But she was so supportive and she's stuck by me through thick and thin. Even now to this day, nearly 19 years on, she's the backbone of my business.
Q. Your top three dinner party guests, dead or alive, and why?
A. I would definitely have to say Anastasia Soare - founder of cosmetics company Anastasia Beverley Hills - because I love her story behind her make-up brand. Then Lewis Capaldi because he's absolutely hilarious. And my son. He's my best friend.
Lewis Capaldi joins Reading and Leeds bill (Ian West/PA)
Q. The best piece of advice you've ever received?
A. "Work smart, not hard". A mentor I had a couple of years back told me this because, as I said, my brain works at a thousand miles an hour and I was running myself into the ground.
He said: "Grainne, your brain works overtime, but you need to work smart, not hard." He said that instead of doing a million things and going to a million places, I should sit down and organise myself. That's exactly what I've done since, and things are going a lot better.
Q. The unlikely interest or hobby that you love?
A. I'm a massive 'DIY queen'. My main goal for the future is to get into property and the reconstruction of buildings. Like buying an old building, doing it up and selling it on.
Two weeks ago, I was in Ethiopia and we built houses for 10 days and I really surprised myself. I never realised I could be a plasterer - I'm not joking, I was a pro. It was all in the flick of the wrist. One of the guys was like, "Are you a professional?" and I said, "No, I'm just really good at this". I just loved it.
I don't have any plans to do anything to my own house right now, but I am continuing my volunteer work with Habitat for Humanity (right), the charity I went to Ethiopia with. They do a 'Houses to Home' programme in Northern Ireland where they fix up the interiors of houses, to get people off the street and give them a home. It's a great charity.
Q. The poem that touches your heart?
A. Footsteps in the Sand. It reminds me of my granda Peter, who, when I was growing up, would have been one of my closest and dearest.
He helped me a lot whenever I had Ryan; he used to get Ryan from school for me. Unfortunately, he's not here anymore - he passed away over 10 years ago. That was the poem at his funeral. I just know he would be very, very proud of where we are now.
Q. The happiest moment of your life?
A. The first night in the maternity ward with Ryan. At such a young age, I didn't realise I could love something or someone so much until I saw his little face. I remember this one moment - it was that night and everyone had left - and I was in a little room on my own because I was so young. I'll never forget this until the day I die.
He was lying on the bed, obviously just a newborn, and I was just a child with no clue what I was doing. I remember screeching looking at him and I remember the tears. I was crying, "What am I going to do with you? But I love you so much".
I'll never forget that feeling of just so much love for this little thing lying on the bed that I had no clue what I was going to do with.
Q. And the saddest moment of your life?
A. Two years ago, I went on a skiing trip and I broke my leg and my ankle. I had just come off The Apprentice, work was flying and everything was amazing, then in the first week of 2018, I broke my leg and my ankle.
I was out for nine months and I ended up getting a rare nerve disorder where I had to retrain my brain to know that my leg was there. For the first three months I lay in bed crying - I just didn't want to be here and I couldn't see the light at the end of the tunnel.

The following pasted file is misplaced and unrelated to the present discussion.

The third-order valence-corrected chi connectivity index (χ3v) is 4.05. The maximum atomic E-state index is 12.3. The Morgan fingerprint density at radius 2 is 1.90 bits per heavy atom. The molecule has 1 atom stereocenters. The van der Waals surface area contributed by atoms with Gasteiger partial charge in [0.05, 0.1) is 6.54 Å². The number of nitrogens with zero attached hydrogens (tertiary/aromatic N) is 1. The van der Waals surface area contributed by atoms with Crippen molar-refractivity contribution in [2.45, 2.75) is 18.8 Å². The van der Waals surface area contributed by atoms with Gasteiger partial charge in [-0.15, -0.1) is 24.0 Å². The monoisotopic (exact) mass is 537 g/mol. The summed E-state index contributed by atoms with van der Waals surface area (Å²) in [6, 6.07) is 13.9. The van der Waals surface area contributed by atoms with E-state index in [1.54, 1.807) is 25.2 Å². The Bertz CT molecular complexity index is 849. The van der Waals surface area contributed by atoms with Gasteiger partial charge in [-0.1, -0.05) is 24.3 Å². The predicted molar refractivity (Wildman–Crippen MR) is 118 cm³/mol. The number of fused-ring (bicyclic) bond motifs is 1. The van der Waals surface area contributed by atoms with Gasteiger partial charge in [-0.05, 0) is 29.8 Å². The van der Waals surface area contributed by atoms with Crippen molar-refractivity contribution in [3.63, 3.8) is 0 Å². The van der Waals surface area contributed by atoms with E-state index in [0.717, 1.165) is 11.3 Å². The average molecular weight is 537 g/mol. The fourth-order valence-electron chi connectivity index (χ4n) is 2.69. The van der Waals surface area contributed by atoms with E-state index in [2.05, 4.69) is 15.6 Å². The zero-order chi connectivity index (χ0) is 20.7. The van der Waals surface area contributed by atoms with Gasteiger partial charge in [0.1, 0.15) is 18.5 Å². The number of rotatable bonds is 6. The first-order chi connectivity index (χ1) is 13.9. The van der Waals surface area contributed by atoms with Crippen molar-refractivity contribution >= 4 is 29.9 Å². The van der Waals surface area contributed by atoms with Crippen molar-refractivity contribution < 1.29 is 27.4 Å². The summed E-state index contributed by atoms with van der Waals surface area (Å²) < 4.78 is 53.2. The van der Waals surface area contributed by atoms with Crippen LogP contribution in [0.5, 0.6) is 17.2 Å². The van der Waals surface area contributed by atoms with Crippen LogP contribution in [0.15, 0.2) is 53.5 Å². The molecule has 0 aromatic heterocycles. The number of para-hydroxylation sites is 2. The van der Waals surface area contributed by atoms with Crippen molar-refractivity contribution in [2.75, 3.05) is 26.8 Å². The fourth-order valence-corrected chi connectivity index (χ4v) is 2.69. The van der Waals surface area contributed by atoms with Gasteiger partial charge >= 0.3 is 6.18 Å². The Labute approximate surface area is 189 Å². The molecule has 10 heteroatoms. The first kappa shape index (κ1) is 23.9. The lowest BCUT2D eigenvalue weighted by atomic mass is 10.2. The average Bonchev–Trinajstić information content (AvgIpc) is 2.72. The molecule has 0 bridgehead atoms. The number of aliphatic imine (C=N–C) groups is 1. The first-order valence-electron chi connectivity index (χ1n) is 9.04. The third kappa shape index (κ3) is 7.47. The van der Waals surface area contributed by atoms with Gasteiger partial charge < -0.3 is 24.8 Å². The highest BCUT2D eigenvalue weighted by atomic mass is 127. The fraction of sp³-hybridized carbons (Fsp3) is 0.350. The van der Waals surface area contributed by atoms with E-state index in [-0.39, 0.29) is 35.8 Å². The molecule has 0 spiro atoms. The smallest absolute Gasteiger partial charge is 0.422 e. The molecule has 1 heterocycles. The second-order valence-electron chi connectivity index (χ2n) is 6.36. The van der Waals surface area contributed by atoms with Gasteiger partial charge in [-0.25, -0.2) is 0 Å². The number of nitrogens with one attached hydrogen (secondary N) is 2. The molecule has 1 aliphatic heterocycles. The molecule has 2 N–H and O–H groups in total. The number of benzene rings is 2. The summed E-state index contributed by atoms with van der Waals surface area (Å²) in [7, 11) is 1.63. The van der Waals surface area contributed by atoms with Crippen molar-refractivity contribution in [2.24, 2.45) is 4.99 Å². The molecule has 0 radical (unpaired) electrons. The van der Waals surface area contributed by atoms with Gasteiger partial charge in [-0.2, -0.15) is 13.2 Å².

Prior to that my work had hit a peak and everything was taken away from me again. I was depressed. I was gaining weight and I didn't want to wake up. I know a lot of people are going through a lot worse, but it is a difficult time when you go from being so active to then hitting a low where you can't even get out of bed by yourself.
There was no work, there was nothing. I did hit a massive depression for months and months, until I had to turn it around. I had to mentally turn it around myself.
That's how I started getting into make-up videos and creating content on social media. I couldn't really talk to the camera myself until I came through that. And there is a positive to take from it - it's completely changed my career.
Q. What event changed your life?
A. Going to Ethiopia. It has changed my whole mindset on everything on life. I haven't stopped smiling since I got back. I know I did before but I always had a lot of self-doubt, especially in the industry I'm in.
When I was creating my brand I started to think, "Is it going to be good enough? Are people going to like it?" and I was always worrying about the tiniest things in life.
Then I went to Ethiopia and my eyes were opened to what other people are living with. I would see grown women crying with happiness because I'd handed them a single sweet. It's a different world. Unless you're terminally ill I don't want to hear you moan - that's the way I see it now.
Q. What's the ambition that keeps driving you onwards?
A. All I wanted to do was make Ryan know that with a lot of hard work, anything is possible. That you should never let anyone take your dreams away from you.
He's watched what I've done, and I never, ever gave up and I have been chasing my dreams since I was 16. That was the biggest thing for me, to teach him that anything is possible if you set your mind to it.
Q. What's the philosophy you live by?
A. Feel good, look good, inspire. I have that on my branding. I think in life we need to make others feel good and, in my job, that's exactly what I want to do. The look good factor is the fact that I'm a make-up artist and I want everybody who sits in my seat to look good after feeling good. And the inspire part is that I want to spread good vibes to everyone I meet.
Q. How do you want to be remembered?
A. As fabulous! Everyone knows that's my favourite word - I tell everyone they're fabulous. I say: "I want you to feel fabulous, but nobody can make you feel fabulous, only you."
Visit grainnemccoycosmetics.co.uk to browse Grainne's products and workshops. Find out more about Habitat for Humanity Northern Ireland at habitatni.co.uk